If you look up at the night-sky, on a dark night, away from the distractions of tungsten light & other man-made folly, are the stars not the building-blocks of dreams? Nothing is certain. The best & brightest demand attention & we’re drawn to them. Good glass serves-up more, much more. On brighter nights the ordinary, more plentiful balls of gas & rock fade or vanish. The brightest shine-on but it’s less, not more. Birding’s the same. Whilst we chase the stars it’s the more common, less fanciful birds that paint the canvas. Vogelfontein is such a place. On the commons & in the seasonal inundation we know they’re there; the common, homespun many; a supporting cast of white-noise that lends the ordinary; an ordinary that highlights the special. Wax on..

“… we know they’re there; the common, homespun many; a supporting cast of white-noise that lends the ordinary; an ordinary that highlights the special.”

African Crake

Then again it’s the specials that make the common ordinary & who dreams of ordinary? Vogelfontein draws them in & this is our story.

In the previous post [See here] we put a positive spin on the lunar cycle & the effervescent effects a full moon has on birds. It gets them up and dancing. PG-rated stuff. This week was a different kinda flicks & chicks the family kind. The weather played a role – & I have the empirical observation to stake the claim.

Dwarf Bitten

On Saturday the sun broke through the rain, during brief windows, at least twice (2x). An all-sorts cast forgot the cloak & dagger farm and took to the open to towel-off. The bedraggled ensemble included Spotted, Corn & African Crake. More than a handful of the older folk dried-off the kids; shivering bundles of ooh & ah. Dwarf Bittern chicks boasted spiked hair. Lesser Moorhen clucked a series of notes in a haphazard sort of way but for all the world to see. African Grass Owl preferred an early evening drip-dry in the blower; the crepuscular gust a spin-off of the storm that was.

African Crake – To be continued…

During the sun-downer interlude a Rufous-bellied Heron buzzed the field, close-by, overhead. It’s difficult to focus the glass, eat a good biscuit, make yourself heard & drink G & Tea when these gifts come wrapped for the taking. Those are not hands-free applications.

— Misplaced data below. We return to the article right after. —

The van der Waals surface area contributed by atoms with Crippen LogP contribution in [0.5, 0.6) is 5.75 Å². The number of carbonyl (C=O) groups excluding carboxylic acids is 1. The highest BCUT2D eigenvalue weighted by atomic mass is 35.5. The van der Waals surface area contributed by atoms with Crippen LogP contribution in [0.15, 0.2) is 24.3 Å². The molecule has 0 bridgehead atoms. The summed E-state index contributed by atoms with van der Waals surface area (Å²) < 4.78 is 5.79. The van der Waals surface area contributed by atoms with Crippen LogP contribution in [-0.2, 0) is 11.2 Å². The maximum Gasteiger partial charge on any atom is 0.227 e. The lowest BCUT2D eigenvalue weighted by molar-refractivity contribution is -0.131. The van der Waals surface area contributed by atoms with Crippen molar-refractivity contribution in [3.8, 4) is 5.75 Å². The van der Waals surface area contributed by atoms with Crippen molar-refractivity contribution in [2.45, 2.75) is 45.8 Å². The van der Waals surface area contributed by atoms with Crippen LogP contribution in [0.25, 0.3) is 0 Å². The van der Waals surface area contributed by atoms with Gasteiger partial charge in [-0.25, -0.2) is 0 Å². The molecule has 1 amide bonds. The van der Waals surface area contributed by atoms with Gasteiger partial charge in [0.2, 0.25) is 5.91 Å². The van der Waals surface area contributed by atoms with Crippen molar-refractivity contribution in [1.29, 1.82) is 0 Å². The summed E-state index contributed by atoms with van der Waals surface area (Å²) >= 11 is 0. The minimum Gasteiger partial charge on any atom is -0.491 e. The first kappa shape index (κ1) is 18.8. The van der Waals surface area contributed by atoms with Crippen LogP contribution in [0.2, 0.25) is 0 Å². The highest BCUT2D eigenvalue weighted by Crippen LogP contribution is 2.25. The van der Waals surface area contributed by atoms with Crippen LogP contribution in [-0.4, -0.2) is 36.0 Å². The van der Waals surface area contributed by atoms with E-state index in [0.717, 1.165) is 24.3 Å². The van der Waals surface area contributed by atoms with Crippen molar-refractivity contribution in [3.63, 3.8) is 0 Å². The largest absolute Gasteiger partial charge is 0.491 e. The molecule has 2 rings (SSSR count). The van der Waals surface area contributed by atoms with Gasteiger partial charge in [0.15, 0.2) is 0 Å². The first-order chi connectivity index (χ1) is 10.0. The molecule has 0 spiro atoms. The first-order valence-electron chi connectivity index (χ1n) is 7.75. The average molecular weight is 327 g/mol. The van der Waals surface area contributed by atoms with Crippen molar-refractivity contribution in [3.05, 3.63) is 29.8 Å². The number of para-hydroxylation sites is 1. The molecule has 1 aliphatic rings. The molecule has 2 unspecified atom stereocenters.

Elsewhere the same wet weather grounded the clean-up crew. In and among the Cape committee – one or two White-backed Vultures; another regional ‘are-you-sure?’. Yes – thank you for asking.

On Sunday the course was dry, the puddles had drained and the game was different. Rain was forecast but fell in spits & spats only. A ‘pair‘ of Thrush Nightingale suggested we cross-over to the other side & scale the 12-ft. fence; the fence the intermediary at our discussion & a sturdy symbol of neighbourly trust. We’d omitted to pack our lawyer & declined the invitation. It’s the ring of their eyes and not the white of their eyes we’ll remember. Fair enough.

‘… & scale the 12-ft. fence, …. a sturdy symbol of neighbourly trust.’

Exclude the Nightingale, a hobby and an inundated-grassland-gliding Boomslang [the antithesis of tree-snake & an insult to its mamma] & the remainder of the Sunday session had us well-grounded, back in the commons & at the table of home-cooked fare; tasty, super-sized servings but perennially under-seasoned & uneventful. Nothing else showed.

So there you have it. Dreams are the playthings of storms, steam-dried in the baleful sun and matured under the full moon on a cloudless night. It’s a fact & I can prove it.

SaveSave

SaveSave

SaveSave

Leave a Reply

Your email address will not be published. Required fields are marked *